London, Western 'Engage' over town-gown relations

By Paul Mayne
November 07, 2013

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Is Western engaged in the community? Does the university create positive social change? If so, how are these impacts measured and where is there room for improvement?

Answers to these and other questions are expected to be addressed Thursday, Nov. 14, as Engage Western brings together campus representatives, community members and special guests to share perspectives and stories about the ways academic institutions partner with their communities to mobilize knowledge, create social change and acknowledge the role of the university in public life. 

The full-day event is part of the Association of Universities and Colleges of Canada’s Open Doors, Open Knowledge national campaign of events on the theme of university-community engagement.

Presented by Western’s Student Success Centre and Public Humanities @ Western, Engage Western will feature visiting experts and voices from the university and the local community, followed by roundtable dialogues showcasing successful community-university partnerships.

The day will wrap with Stories of Health at Western, a public storytelling initiative and community-engaged research project, taking place at 6:30 p.m. at the Wolf Performance Hall, London Public Library (Central Branch).

Anne-Marie Fischer, community service learning coordinator at the Student Success Centre, said the event will serve to celebrate and showcase the important contributions Western, and universities in general, are making to the educational, economic, cultural and social well-being of our communities.

“Western is a very engaged university, with many programs, courses, units and research centres that are set to address community needs and contribute to the public good of our communities,” Fischer said. “However, as a collective whole, the impacts of these initiatives are yet to be recognized and measured, and thus, the full potential of community-university partnerships for Western is yet to be realized and understood.”

Some may ask if it’s really a university’s role to create positive social change, or if that responsibility should fall on the shoulders of the students, staff and faculty, who are part of that community, to act on their own.

Fischer said it would be unfair to say a university needs to create positive social change, as not every academic discipline lends itself to such outcomes. But in many areas, as experts and generators of knowledge, the university community has a duty to mobilize the assets they have existing within the university, in a way that it does contribute to the greater public good.

“We are seeing a very strong trend of campus-community engagement sweep across Canada, Simon-Fraser and Memorial University being bi-coastal exemplars of this trend, which have taken great steps toward these ideals through creating institutional infrastructure that encourage collaborations with community,” she continued. “Quite often, students, staff and faculty don’t know what opportunities exist within our communities for engagement or what our community needs are, so the university can play an important role in creating connections.”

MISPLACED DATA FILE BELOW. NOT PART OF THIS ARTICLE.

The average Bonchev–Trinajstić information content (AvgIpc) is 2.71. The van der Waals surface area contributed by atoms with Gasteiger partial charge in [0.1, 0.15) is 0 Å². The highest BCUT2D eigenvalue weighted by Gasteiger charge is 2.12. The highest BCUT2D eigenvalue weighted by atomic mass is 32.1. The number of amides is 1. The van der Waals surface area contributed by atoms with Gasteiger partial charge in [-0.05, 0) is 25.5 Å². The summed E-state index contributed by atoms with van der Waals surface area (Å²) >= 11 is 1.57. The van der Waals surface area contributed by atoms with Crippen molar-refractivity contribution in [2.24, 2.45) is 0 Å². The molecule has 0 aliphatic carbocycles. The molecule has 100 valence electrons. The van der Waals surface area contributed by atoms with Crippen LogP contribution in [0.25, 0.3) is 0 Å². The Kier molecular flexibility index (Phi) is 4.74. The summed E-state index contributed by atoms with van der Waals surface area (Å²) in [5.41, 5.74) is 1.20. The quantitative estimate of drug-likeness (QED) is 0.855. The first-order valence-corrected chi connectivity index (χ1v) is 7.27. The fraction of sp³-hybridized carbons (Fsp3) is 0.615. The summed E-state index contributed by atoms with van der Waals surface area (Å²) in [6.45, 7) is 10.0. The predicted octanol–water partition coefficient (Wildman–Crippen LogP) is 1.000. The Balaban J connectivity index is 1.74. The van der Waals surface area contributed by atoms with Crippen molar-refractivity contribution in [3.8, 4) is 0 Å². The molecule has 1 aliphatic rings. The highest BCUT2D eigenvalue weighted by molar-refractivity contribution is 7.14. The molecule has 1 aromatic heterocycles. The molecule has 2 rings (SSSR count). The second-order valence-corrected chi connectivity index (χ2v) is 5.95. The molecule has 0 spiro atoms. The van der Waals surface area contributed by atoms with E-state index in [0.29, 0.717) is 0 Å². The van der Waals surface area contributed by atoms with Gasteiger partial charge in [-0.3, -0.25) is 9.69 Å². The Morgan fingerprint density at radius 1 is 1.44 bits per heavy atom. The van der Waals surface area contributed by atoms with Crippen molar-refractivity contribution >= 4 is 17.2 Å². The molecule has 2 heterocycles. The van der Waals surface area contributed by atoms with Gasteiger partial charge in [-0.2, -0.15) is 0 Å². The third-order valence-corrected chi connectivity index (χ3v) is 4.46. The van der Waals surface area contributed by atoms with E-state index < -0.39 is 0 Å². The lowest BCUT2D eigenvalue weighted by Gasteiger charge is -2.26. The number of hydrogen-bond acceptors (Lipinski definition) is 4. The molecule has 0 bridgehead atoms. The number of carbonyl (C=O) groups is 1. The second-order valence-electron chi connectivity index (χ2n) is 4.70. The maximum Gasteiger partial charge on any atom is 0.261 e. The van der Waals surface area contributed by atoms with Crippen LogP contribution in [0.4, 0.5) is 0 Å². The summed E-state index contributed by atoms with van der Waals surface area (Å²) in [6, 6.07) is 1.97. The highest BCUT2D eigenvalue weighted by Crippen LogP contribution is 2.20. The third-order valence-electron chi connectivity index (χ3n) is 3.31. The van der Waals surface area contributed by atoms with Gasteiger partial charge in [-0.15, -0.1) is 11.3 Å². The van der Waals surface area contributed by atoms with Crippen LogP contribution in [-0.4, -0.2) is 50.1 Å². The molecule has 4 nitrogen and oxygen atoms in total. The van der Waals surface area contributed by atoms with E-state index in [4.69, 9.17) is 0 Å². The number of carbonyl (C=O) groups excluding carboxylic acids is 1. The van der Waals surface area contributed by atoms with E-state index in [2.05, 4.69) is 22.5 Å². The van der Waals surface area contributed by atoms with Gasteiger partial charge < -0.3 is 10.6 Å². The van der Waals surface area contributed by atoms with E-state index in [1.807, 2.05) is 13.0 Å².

PhD candidate Joel Burton, partnerships and community engagement associate director in the Faculty of Arts & Humanities’ Public Humanities program, said the idea a university has a responsibility to its community is as ancient as the institution of the university itself, which designs a community of scholars brought together to support one another in the pursuit of knowledge. 

“To that end – the university and the staff, faculty and students that populate it – must not be thought to be separate from one another, but rather as one and the same, with a sense of shared responsibility toward creating a robust culture of learning that promotes the active pursuit of knowledge within, and beyond, the disciplines,” Burton said. “To continue to meet that profound sense of responsibility, the university must strive to create programs and build courses of study that allow it to reach out beyond itself toward the community.”

Fischer added Engage Western should be “a celebration of collaboration” and act as a demonstration of the potential that exists when universities partner with their communities.

“We hope Engage Western will bring more light to the fact that Western is an incredibly engaged university and help us acknowledge and celebrate the ways that we are making true and meaningful impacts on the communities that surround us,” she said.

Burton added he thinks this one-day event has the potential to grow and strengthen the area of campus-community collaboration here at Western.

“We also believe it has the potential to create the conditions for a thoughtful exchange of knowledge, based on mutual trust and shared interest, that could give rise to new and lasting partnerships between the University and its multitude of communities, with the far greater potential to inspire and sustain this important work at Western,” he said.

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IF YOU GO

Engage Western

9 a.m. Thursday, Nov. 14

Mustang Lounge, University Community Centre

A panel discussion (9:45 a.m.), Perspectives on Community-University Engagement, will include Martin Taylor, Community Based Research Canada; Cheryl Forchuk, Lawson Research Institute; Maureen Golovchenko-Spencer, Pillar Nonprofit Network; Belinda Leach, the Institute for Community Engaged Scholarship at University of Guelph; and Rick Ezekiel, The Student Success Centre at Western.

Visit engagewestern.eventbrite.ca for details.























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